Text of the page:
Pfizer's plan to shed its animal health division after settling numerous lawsuits seen as marketing magic in formation of another veterinary drug division: Zoetis
PFIZER SHAPE SHIFTING TO ZOETIS
Pfizer, Inc is prepared to sell off its animal health unit as part of the company's mega expansion into heavier production of human pharmaceuticals.
Is this shape-shifting connected to the public's perception of Pfizer veterinary product safety?
Will shedding the animal drugs assets, including the $68 billion purchase of Wyeth pharmaceuticals made in 2009, make animal owners forget about the Rimadyl lawsuits, another settled in 2013? Ref #1
SEC charged Pfizer with FCPA Violations Ref #2 which is another good reason for Pfizer Inc to change its image.
Further distancing itself from the veterinary drugs market, Pfizer has disclosed a new name for it's retained the animal-health business. It will be known as Zoetis, which Pfizer said is based on the root "zo" found in animal-related words such as zoo and zoology.
According to the 2012 Wall Street Journal report "Pfizer plans to make Zoetis a stand-alone company by July 2013, which would require a second-step transaction following the IPO. Pfizer executives previously had said the second step could be an exchange of Pfizer shares for shares in the animal-health business, or some other form of distribution of Pfizer's post-IPO stake in Zoetis."
This editor observes that Pfizer could change its name to Santa Klaus but sooner or later, it would be seen as a bearer of burdens, not gifts for healing. One of the most egregious results of vaccines for profit isVACCINE INDUCED DISEASE - VID: INSTANT INFORMATION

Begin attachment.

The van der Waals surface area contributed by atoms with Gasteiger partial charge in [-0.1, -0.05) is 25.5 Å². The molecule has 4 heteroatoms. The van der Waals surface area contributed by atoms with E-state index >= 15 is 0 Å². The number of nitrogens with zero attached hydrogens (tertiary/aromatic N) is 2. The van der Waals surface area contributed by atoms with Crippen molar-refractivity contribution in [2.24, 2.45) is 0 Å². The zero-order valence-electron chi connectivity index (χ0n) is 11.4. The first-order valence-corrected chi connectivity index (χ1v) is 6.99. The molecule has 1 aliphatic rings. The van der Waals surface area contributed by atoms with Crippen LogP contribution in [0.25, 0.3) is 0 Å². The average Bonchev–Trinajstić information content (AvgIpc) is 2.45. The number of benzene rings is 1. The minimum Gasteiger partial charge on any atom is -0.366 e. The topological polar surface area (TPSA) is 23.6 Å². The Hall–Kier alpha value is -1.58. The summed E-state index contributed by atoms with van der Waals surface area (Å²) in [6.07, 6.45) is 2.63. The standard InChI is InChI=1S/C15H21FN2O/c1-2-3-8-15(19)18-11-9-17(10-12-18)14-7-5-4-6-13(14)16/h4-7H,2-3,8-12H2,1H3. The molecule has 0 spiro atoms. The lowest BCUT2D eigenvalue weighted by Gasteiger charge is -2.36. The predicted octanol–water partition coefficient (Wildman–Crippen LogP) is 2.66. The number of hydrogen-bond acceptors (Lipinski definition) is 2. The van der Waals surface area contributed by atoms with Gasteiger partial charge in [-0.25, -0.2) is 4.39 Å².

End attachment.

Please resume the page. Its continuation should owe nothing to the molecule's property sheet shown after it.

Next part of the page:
Animal Suffering & Pfizer's Corporate Crimes
by CORPORATE WATCH - TheDogPlace August 2008
provides the following important background on Pfizer Problems
"Pfizer uses animals to test its products. But of course, as a company with high stakes in animal health care, Pfizer claims to be "your pet’s best friend". Pfizer gives its customers advice on ‘what to do when your best friend (your pet) is hurt.’ E.g., in case of osteoarthritis, when you notice the symptoms, you’re being encouraged to see your veterinarian and ask him/her about Rimadyl®, a pain relief medication that can help a dog suffering from arthritis. Rimadyl is supposed to relieve pain, ‘allowing for increased activity and freedom of movement, thereby improving a dog's quality of life’.
"But many dog-owners saw the quality of their dog’s life deteriorate instead. Jean Townsend filed a class-action lawsuit was on Oct. 12 1999 on behalf herself and other dog owners whose dogs had suffered or died after taking Rimadyl® (the ‘miracle drug’ for arthritis heavily advertised by Pfizer). Jean Townsend’s dog’s situation deteriorated fast after taking Rimadyl, to the point where he had to be euthanized. Quite a few other dogs, it turned out, had suffered adverse reactions to Rimadyl as well. The class-action lawsuit alleged that Pfizer Inc. knew about the adverse side effects, and did little to communicate them to pet owners ."Ref #3
Note: Corporate Watch is a small independent not-for-profit research and publishing group which undertakes research on the social and environmental impact of large corporations, particularly multinationals. Their aim is to expose the mechanisms by which corporations function and the detrimental effects they have on society and the environment as an inevitable result of their current legal structure.
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